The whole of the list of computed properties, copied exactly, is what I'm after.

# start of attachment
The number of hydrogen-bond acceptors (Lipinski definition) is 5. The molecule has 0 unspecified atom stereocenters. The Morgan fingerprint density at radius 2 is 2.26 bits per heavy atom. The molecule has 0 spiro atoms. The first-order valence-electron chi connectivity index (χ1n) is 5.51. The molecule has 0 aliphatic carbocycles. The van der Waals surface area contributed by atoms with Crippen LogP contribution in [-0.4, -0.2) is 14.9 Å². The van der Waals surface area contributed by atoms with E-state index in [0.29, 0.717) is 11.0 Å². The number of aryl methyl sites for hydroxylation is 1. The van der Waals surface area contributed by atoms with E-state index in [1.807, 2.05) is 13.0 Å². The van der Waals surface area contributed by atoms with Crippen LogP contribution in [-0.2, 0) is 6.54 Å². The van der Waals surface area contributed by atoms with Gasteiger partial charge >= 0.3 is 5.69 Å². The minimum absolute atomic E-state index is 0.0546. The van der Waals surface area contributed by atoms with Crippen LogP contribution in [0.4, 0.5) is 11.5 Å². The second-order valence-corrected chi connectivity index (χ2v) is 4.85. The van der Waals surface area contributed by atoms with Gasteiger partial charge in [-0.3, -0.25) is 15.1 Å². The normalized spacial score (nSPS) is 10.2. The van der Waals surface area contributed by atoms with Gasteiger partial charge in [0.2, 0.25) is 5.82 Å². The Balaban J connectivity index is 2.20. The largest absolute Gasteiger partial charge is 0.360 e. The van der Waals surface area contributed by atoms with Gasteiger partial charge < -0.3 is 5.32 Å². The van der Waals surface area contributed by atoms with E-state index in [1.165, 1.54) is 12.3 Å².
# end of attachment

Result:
The number of hydrogen-bond acceptors (Lipinski definition) is 5. The molecule has 0 unspecified atom stereocenters. The Morgan fingerprint density at radius 2 is 2.26 bits per heavy atom. The molecule has 0 spiro atoms. The first-order valence-electron chi connectivity index (χ1n) is 5.51. The molecule has 0 aliphatic carbocycles. The van der Waals surface area contributed by atoms with Crippen LogP contribution in [-0.4, -0.2) is 14.9 Å². The van der Waals surface area contributed by atoms with E-state index in [0.29, 0.717) is 11.0 Å². The number of aryl methyl sites for hydroxylation is 1. The van der Waals surface area contributed by atoms with E-state index in [1.807, 2.05) is 13.0 Å². The van der Waals surface area contributed by atoms with Crippen LogP contribution in [-0.2, 0) is 6.54 Å². The van der Waals surface area contributed by atoms with Gasteiger partial charge >= 0.3 is 5.69 Å². The minimum absolute atomic E-state index is 0.0546. The van der Waals surface area contributed by atoms with Crippen LogP contribution in [0.4, 0.5) is 11.5 Å². The second-order valence-corrected chi connectivity index (χ2v) is 4.85. The van der Waals surface area contributed by atoms with Gasteiger partial charge in [-0.3, -0.25) is 15.1 Å². The normalized spacial score (nSPS) is 10.2. The van der Waals surface area contributed by atoms with Gasteiger partial charge in [0.2, 0.25) is 5.82 Å². The Balaban J connectivity index is 2.20. The largest absolute Gasteiger partial charge is 0.360 e. The van der Waals surface area contributed by atoms with Gasteiger partial charge < -0.3 is 5.32 Å². The van der Waals surface area contributed by atoms with E-state index in [1.165, 1.54) is 12.3 Å².